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The Shoulder of Mutton Public House Kempston Rural

The former Shoulder of Mutton March 2012

The former Shoulder of Mutton March 2012

The Shoulder of Mutton Public House: 38 Green End Road, Kempston Rural

The countywide Licensing Registers of 1876 states that the Shoulder of Mutton beerhouse was first licensed in 1836. It was sold by William Boyce to the oddly-named West Lilley in 1840, who mortgaged it to Ebenezer Burr in 1859 [GK132/18]. West Lilley was a brother of Matthew and William Lilley who were hanged for attempted murder of a gamekeeper in 1829. He also owned the Cross Keys in Wood End. The mortgage was redeemed in 1874 [GK132/18] when Lilly sold the premises, along with The Cross Keys, to Bedford brewer Frederick Thomas Young [GK132/18]. Young mortgaged the beerhouse to Charles Mitchell in 1874 [GK132/20] and to William George Carter Mitchell in 1875 [GK160/1].

Young must have sold out to Newland in 1877 as in that year Newland mortgaged various licensed properties including the Shoulder of Mutton to Charles William Powell [GK160/4]. He redeemed the mortgage with Charles Mitchell in 1883 [GK132/20] and mortgaged with Henry Raynes and George Race [GK132/21], that mortgage being transferred to Susan Milburn Mitchell in 1889 [GK132/22]. In 1890 Newland merged his business with that of Bedford brewer William Joseph Nash's widow Susan to form Newland and Nash, which became a public limited company in 1897 [GK3/1a]. Newland and Nash was taken over by Biggleswade brewers Wells and Winch in 1924, though properties were not conveyed until 1948 [GK297/3]. Wells and Winch themselves were themselves taken over by Suffolk brewers Greene King in 1961.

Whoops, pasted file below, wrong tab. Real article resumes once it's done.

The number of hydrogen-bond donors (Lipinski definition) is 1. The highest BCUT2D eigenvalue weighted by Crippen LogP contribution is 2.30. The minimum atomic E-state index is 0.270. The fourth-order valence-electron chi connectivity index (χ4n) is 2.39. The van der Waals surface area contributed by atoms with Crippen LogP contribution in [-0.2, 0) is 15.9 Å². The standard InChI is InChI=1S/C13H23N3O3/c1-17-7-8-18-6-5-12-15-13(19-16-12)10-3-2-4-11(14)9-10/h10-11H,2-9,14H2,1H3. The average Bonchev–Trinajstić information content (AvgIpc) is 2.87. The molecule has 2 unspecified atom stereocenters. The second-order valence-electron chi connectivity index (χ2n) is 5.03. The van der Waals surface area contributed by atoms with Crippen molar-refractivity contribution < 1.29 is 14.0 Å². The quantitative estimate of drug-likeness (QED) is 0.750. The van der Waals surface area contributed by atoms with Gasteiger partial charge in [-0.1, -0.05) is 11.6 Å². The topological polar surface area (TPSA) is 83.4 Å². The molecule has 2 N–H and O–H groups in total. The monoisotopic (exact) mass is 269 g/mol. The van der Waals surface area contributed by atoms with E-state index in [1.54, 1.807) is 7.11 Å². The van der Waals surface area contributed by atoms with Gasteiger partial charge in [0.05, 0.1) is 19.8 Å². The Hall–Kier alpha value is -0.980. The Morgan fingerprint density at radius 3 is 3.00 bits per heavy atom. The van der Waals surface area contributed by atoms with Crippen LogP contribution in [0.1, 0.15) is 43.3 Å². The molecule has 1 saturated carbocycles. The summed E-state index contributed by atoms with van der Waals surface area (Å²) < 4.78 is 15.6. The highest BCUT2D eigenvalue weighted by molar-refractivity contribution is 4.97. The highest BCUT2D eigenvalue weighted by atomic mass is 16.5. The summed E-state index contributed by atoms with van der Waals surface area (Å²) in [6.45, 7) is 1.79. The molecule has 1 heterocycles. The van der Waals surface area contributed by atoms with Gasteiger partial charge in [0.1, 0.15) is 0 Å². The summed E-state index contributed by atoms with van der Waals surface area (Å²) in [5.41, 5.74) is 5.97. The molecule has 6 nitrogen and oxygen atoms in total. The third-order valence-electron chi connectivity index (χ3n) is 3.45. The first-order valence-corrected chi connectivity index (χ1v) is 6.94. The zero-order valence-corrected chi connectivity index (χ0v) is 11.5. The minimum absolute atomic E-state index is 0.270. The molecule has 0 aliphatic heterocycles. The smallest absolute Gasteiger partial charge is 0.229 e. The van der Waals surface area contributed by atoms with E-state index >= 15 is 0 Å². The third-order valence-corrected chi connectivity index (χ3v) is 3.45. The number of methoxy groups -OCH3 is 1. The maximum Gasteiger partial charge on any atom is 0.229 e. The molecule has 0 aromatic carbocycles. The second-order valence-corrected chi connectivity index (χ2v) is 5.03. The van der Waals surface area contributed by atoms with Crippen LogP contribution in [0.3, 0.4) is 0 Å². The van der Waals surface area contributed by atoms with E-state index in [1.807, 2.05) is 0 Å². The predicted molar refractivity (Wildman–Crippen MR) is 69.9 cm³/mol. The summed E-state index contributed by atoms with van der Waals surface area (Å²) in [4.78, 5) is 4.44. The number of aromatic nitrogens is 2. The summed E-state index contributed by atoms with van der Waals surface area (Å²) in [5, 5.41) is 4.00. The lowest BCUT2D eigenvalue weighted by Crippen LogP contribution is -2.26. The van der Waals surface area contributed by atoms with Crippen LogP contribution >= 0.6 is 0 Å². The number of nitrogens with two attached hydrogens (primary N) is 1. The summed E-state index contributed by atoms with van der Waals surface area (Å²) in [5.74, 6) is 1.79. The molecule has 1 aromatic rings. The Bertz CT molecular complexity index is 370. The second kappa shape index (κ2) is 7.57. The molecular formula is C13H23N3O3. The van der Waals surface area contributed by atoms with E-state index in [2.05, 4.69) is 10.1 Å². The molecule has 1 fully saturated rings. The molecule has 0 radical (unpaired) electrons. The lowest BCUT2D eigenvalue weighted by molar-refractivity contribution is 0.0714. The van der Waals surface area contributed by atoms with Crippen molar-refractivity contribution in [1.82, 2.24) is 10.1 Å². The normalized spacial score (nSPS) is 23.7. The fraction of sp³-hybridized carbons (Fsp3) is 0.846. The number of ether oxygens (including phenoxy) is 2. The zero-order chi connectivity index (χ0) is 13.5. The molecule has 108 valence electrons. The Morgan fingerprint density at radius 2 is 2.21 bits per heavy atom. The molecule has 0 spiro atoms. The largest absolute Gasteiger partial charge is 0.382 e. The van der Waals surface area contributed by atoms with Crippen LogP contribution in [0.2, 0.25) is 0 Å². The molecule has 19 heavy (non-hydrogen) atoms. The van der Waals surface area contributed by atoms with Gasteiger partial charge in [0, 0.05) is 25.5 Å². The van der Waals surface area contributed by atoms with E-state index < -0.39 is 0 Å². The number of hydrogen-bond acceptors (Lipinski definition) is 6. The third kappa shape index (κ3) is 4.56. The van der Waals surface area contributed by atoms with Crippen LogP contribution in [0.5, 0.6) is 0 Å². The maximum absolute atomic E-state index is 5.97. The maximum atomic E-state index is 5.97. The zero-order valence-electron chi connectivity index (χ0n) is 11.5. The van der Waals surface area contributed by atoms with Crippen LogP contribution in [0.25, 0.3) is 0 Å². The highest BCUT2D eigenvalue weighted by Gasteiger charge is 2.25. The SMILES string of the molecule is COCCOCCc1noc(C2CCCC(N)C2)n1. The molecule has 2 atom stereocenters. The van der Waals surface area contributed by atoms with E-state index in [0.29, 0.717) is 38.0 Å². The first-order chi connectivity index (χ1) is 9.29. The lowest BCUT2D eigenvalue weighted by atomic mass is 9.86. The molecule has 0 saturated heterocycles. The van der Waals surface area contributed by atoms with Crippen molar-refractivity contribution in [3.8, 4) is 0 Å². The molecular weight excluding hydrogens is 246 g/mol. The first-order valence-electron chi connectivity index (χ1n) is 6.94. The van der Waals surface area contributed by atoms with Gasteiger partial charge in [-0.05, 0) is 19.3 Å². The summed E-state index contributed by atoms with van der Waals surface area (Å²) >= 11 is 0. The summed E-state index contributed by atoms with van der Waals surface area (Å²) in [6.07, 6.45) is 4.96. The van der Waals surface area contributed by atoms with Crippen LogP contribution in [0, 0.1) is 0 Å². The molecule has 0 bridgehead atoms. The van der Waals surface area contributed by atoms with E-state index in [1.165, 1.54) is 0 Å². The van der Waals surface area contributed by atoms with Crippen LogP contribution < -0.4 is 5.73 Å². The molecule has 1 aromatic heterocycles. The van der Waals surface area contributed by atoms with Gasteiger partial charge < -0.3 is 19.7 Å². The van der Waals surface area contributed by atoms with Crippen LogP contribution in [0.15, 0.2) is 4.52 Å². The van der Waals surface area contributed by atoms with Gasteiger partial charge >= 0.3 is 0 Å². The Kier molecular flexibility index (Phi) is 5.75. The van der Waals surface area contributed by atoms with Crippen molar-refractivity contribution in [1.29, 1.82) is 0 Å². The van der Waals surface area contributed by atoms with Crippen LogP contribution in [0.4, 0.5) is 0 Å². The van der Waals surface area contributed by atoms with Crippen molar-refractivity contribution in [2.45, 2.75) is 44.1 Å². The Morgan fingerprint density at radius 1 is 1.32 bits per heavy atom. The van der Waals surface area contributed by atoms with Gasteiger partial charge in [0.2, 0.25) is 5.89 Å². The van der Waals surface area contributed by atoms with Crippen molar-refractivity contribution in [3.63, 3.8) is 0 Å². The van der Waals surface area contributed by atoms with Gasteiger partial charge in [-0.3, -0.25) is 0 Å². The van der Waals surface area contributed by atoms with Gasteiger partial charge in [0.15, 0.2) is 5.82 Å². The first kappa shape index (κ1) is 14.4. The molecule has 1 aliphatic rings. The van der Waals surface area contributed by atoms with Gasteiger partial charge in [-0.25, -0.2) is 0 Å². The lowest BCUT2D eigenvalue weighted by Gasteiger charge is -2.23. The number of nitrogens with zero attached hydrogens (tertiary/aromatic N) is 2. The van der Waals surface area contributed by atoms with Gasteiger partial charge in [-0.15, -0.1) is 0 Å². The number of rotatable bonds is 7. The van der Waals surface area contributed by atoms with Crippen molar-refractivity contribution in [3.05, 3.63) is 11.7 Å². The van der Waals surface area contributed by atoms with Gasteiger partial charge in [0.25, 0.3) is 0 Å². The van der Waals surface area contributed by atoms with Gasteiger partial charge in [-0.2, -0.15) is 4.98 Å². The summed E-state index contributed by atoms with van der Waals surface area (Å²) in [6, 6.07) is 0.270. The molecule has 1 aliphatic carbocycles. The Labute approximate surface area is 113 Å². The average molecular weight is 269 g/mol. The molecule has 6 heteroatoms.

In 1927 Kempston Rural was valued under the Rating Valuation Act 1925; each piece of land and building was valued to determine the rates to be paid on it. The valuer at the Shoulder of Mutton [DV1/C35/28] noted that it was a: "Smart looking place. Rough cast. Fair draw up". accommodation comprised a tap room, cellar, lounge and front room downstairs ["Good rooms. Recently done up"] with three bedrooms above; outside were two earth closets and a barn with a loft over. Weekly trade was good at three barrels and five dozen bottles of beer. This poor trade eventually, though not until as late as 1991, led to the by now fully licensed public house's closure and conversion into a private house [BorB/TP/91/0116].


  • GK132/18: recited conveyance: 1840;
  • GK132/18: recited mortgage: 1859, redeemed 1874;
  • GK132/17: valuation 1874;
  • GK132/18: conveyance: 1874;
  • GK132/20: mortgage: 1874;
  • GK160/1: mortgage: 1875;
  • GK160/4: mortgage: 1877;
  • GK132/20: reconveyance: 1883;
  • GK132/21: mortgage: 1883;
  • GK132/22: transfer of mortgage: 1889;
  • GK132/23: reconveyance: 1897;
  • GK3/1a: conveyance: 1897;
  • PSB9/1: register of licenses: 1903-1935;
  • Z50/67/130: postcard view : c.1920;
  • RDBP1/300: plans for alterations: 1914;
  • GK297/3: conveyance: 1948;
  • PSB9/2: register of licenses: c.1955-1995;
  • Z1105/1: Liquor Licence Trader Survey form: 1962;
  • PSBW8/3: Register of Alehouse Licences - Biggleswade and North Bedfordshire Petty Sessional Divisions: 1976-1980;
  • BorB/TP/91/0116: change of use from public house to dwelling: 1991

List of Licensees: note that this is not a complete list. Italics indicate licensees whose beginning and/or end dates are not known:

1840-1873: West Lilley;
1873: James Folkes;
1873: Samuel Sharman;
1876-1877: Amos Keep;
1885-1891: John King;
1894: Ann Ashpole;
1897-1903: James Loft;
1910-1959 Herbert Cyril Barker;
1962-1992: Claude James Bygraves Jessop.
Public house closed 1992.